ArtPort Kingston Makes Art Accessible in Ulster County

Visitors can check out ArtPort’s 7000-sq-ft space on weekends.
Photos courtesy of Artport Kingston

Led by an art curator and an artist, ArtPort Kingston is a welcome addition to the creative landscape in the Hudson Valley.

Art curator Laurie De Chiara and artist Stefan Saffer met in Berlin in the 2000s. She owned a gallery; he was a German artist who had just been accepted to the Whitney’s Independent Study Program in New York City.

“We were introduced by a group of Danish artist/curator friends. One was Stefan’s roommate,” says De Chiara, a NYC native. “His friends had raved about his artwork so I was curious to see what he did. A few months later when he was settled, I invited him to participate in an exhibition at the gallery, and that was the beginning of our working relationship.”

De Chiara and Saffer continued pursuing their independent careers as curator and artist, respectively, until De Chiara co-founded and worked with Saffer on ArtPod, a nonprofit that focuses on contemporary art exhibitions that are accessible to a wide non-art audience, starting in 2010.

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In 2016, they relocated to the Hudson Valley to continue their work and discovered Kingston and its historic Cornell Building. It seemed like the perfect fit for their vision: an art center where people feel welcome to be a part of the experience. In winter 2019, ArtPort Kingston was born.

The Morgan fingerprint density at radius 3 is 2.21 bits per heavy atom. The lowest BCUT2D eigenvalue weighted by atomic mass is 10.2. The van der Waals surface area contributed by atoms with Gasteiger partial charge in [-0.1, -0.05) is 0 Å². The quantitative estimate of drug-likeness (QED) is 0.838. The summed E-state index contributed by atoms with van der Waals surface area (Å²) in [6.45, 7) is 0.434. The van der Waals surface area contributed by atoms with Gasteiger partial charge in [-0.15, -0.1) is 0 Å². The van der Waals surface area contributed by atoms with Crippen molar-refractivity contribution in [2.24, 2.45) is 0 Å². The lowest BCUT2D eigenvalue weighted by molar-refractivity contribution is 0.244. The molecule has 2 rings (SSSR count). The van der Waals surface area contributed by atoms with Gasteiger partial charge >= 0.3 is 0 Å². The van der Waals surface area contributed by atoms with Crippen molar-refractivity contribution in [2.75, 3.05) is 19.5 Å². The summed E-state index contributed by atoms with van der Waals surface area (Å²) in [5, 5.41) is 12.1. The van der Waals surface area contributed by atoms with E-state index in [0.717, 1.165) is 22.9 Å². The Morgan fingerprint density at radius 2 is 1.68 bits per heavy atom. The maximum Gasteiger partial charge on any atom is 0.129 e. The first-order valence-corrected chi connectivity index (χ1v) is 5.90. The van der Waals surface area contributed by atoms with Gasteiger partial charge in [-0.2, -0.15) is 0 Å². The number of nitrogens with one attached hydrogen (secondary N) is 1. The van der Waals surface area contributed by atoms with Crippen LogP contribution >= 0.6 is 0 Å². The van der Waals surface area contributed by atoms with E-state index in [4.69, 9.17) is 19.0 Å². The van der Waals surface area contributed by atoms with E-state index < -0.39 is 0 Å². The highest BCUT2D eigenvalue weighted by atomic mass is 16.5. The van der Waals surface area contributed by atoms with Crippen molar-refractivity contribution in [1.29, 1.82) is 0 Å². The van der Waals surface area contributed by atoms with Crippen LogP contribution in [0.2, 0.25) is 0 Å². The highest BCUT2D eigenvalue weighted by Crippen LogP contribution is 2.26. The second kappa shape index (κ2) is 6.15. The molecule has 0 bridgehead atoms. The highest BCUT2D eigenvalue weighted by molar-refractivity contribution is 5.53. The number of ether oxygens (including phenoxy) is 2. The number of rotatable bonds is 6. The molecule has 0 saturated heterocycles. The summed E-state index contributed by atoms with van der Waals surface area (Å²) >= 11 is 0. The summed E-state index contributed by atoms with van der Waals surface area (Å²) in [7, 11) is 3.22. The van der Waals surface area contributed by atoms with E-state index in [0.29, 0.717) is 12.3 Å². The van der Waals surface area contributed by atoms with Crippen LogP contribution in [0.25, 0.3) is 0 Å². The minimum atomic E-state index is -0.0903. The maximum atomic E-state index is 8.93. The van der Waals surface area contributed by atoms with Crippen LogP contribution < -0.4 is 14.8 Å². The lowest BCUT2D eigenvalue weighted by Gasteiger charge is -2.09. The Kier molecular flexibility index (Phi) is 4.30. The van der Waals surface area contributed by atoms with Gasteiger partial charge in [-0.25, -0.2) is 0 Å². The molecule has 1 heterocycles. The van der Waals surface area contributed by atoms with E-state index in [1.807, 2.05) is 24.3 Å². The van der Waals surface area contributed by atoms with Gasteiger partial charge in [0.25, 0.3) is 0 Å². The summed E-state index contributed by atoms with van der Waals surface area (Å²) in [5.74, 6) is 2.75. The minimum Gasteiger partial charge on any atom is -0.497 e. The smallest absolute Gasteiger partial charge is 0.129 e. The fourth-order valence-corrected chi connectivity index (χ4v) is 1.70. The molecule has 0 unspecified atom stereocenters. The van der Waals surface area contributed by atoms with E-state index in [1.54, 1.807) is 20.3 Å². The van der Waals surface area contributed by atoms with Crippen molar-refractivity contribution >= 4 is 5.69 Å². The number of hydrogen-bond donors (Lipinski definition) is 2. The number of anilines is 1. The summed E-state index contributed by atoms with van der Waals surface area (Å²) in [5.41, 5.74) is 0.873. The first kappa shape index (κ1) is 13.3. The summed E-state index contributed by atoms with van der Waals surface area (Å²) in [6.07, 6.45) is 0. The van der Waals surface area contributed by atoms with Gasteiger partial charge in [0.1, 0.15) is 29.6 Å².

ArtPort welcomes contemporary and diverse artists from the Hudson Valley and surrounding areas to display their works through various forms like painting, sculpture, photography, drawing, and interactive exhibits. On average, the exhibitions contain work from 15 artists or more, giving the cultural space the opportunity to present multimedia group exhibitions.

De Chiara and Saffer categorize ArtPort as contemporary, diverse, open-ended, and non-traditional, offering “more than a painting on a wall,” De Chiara says.

The aim for the 7,000-sq-ft space is to be an accessible hub for art and culture within the community, even during the COVID-19 pandemic when capacity is capped at 40 people, De Chiara says. One way they are able to make sure that happens is by offering free admission, although donations are strongly encouraged. 

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“It’s about making the art experience accessible to a wider audience, a non-art audience per se,” says De Chiara, who has a background in art education.

Last summer, the museum hosted a shadow puppet workshop, an outdoor chalk painting workshop, and a wooden sculpture building workshop. All live programs are on pause, but will reopen when possible, De Chiara says.

ArtPort is open Saturdays and Sundays from noon to 5 p.m. Its group exhibition Wunder opened February 13 and will run through March 28. It includes immersive and kinetic sculptures that are about transformations.

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